The next thing I knew, we were seeing those kind of things in every newspaper and magazine in every city we visited. NO, I don’t think I created the “Best of” idea. I probably stole it from somewhere. Over the last 30 years I probably reinvented how I created it – just like how I hit twelve homeruns in a row in back-to-back softball games 25 years ago (when it was actually seven).
For all I know we were the inspiration for every school in the United States giving every kid some kind of participation award. (No, I really don’t believe that either.) However, my marketing brain made me find a way to give every advertiser some kind of award.
I now see the errors of my youth.
Too Many Trophies Are Bad
There has been a seismic shift in American culture in an effort to make every child feel special. Truthfully every child IS special – but not equal. The mentality of “everyone gets a trophy” has created an atmosphere that sets the bar very low, according to experts. Trophies make kids feel like finishing in last place may be good enough.
Ashley Merryman, the author of Losing Is Good for You, recently reported that “none of it works.” She said that the self-esteem movement failed to teach kids how to succeed, and giving kids a participation trophy stunts their competitive edge.
You know who probably created this idea of giving everyone a trophy? TROPHY COMPANIES!!!
I looked it up and the economic impact of a trophy-for-everybody has been very good for business for trophy companies. The sheer number of awards produced today have created a $2 billion industry!
Let’s Get to it…Here Are Some Awards that I am PERSONALLY awarding based in input that I have received this season alone.
Best Ski Resort in the Southeast and mid-Atlantic:
This award is based solely on what each resort has to offer in terms of on and off snow ambience.
#1) Snowshoe Mountain Resort
Snowshoe is the powder capital of the South. It’s tree runs can be EPIC at times. Their snowmaking and grooming are second-to-none and they boast the most vertical in the region with a reported 1,500 ft drop to the base of Cupp Run. They are also the resort with the most slopes (57) and the best Village and mountain atmosphere in the region.
#2) Wisp Resort
Wisp Resort first opened up in the winter of 1955-1956. These guys are the northernmost ski resort within our coverage area and worth the extra drive. They offer 34 trails and they also are the only ski area in the region with an actual bowl – Bobcat Bowl, which opens with natural snowfall. They are the only ski area with an artificial whitewater center ON TOP of the mountain. They have arguably the best snowmaking plant in the region, the best snow tubing hill and their off-slopes fun is pretty sick (great). Their Mountain Coaster is awesome and Deep Creek Lake and the entire Garrett County area is an adventure wonderland.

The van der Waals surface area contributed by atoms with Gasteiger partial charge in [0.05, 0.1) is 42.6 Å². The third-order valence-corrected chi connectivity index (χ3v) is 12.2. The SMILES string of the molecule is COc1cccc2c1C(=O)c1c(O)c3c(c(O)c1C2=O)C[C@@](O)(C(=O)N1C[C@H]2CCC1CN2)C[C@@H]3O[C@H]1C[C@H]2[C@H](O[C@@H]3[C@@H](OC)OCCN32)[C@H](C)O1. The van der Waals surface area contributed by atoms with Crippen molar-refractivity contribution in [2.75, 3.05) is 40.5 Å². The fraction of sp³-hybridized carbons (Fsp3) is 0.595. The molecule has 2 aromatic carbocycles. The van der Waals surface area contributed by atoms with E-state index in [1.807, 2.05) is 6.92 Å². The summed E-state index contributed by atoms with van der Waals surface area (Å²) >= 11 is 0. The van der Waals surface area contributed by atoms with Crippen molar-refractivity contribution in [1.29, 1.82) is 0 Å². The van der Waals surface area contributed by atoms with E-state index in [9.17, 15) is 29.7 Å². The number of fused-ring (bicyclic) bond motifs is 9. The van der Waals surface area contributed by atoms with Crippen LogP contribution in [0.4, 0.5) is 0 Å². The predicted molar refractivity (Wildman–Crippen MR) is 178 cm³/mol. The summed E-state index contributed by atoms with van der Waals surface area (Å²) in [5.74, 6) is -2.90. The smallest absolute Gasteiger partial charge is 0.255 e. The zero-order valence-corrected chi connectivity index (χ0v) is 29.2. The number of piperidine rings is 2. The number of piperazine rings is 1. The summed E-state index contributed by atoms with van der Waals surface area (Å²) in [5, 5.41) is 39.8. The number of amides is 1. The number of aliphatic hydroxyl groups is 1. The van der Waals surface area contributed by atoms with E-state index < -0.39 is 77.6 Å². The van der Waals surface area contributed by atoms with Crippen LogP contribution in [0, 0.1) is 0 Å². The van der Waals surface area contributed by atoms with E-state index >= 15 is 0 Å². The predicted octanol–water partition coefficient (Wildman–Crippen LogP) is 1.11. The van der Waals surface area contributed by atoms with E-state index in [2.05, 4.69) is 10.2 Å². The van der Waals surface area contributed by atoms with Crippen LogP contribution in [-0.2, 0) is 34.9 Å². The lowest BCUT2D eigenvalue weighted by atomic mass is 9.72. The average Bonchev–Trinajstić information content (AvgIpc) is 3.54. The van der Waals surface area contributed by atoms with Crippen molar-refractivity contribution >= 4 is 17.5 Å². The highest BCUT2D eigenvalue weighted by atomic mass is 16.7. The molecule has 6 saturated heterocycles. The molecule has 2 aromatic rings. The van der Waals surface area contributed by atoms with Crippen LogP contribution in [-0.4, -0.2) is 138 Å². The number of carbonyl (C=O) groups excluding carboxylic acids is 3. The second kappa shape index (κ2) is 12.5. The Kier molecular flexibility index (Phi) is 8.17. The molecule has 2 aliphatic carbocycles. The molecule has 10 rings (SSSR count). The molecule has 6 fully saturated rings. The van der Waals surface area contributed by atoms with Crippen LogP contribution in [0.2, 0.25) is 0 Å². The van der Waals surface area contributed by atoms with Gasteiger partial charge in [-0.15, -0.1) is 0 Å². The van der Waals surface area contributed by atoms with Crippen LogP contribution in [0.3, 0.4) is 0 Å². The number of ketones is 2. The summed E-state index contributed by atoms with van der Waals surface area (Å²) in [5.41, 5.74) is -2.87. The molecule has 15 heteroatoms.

Summer activities include: 3 canopy tour zip lines, kayak and paddleboard rentals, mountain biking, segway tours, archery and orienteering…and then there’s “all things Deep Creek Lake”.
#3) Wintergreen Resort
If you want long-range, Blue Ridge mountain views, sumptuous luxury, and thrilling recreation to go with your skiing and snowboarding then Wintergreen Resort has it all. They boast 24 trails and an award-winning snowmaking system. The resort is located in the heart of Central Virginia adjacent to the Blue Ridge Parkway, just 90 minutes from Richmond, Va. and approximately three hours from Washington, D.C. and North Carolina.
#4) Beech Mountain Resort
Beech Mountain Resort is the highest ski area east of the Rockies and it feels like it when you crest that last hill on Beech Mountain Parkway. Just ten minutes drive from Banner Elk – yet it feels like a different world up there. Their BASE elevation is 4,675′ and their peak is at 5,506′ (home to the 5506′ skybar).
Their village has been renovated and includes restaurants, shops, a brewery, firepit and more. They have ice skating, snow tubing and more. During the summer Beech offers “Biking on Beech” with bike rentals, scenic lift rides, disc golf and more.
Player of the Year Award
This award is based solely on which resort performed the best with the least to work with in terms of weather patterns and snow.
#1) Beech Mountain Resort
They could also be a nominee for “comeback player of the decade” after rising out of the ashes of where the resort seemed to be headed back in 2007. In need of more than a little TLC, Beech also was chastised by fans for closing too early each season; not making snow as often as Sugar; not having the quality of snow (grooming) as Sugar and surrounding resorts and not opening as much terrain when it appeared they had the same weather patterns and resources to work with as neighboring ski areas like Sugar, Appalachian and even Hawksnest at the time.
Beech simply focused on keeping their core trails in great condition all season long. They made snow early and often. Grooming was the best in years.
#2) Cataloochee Ski Area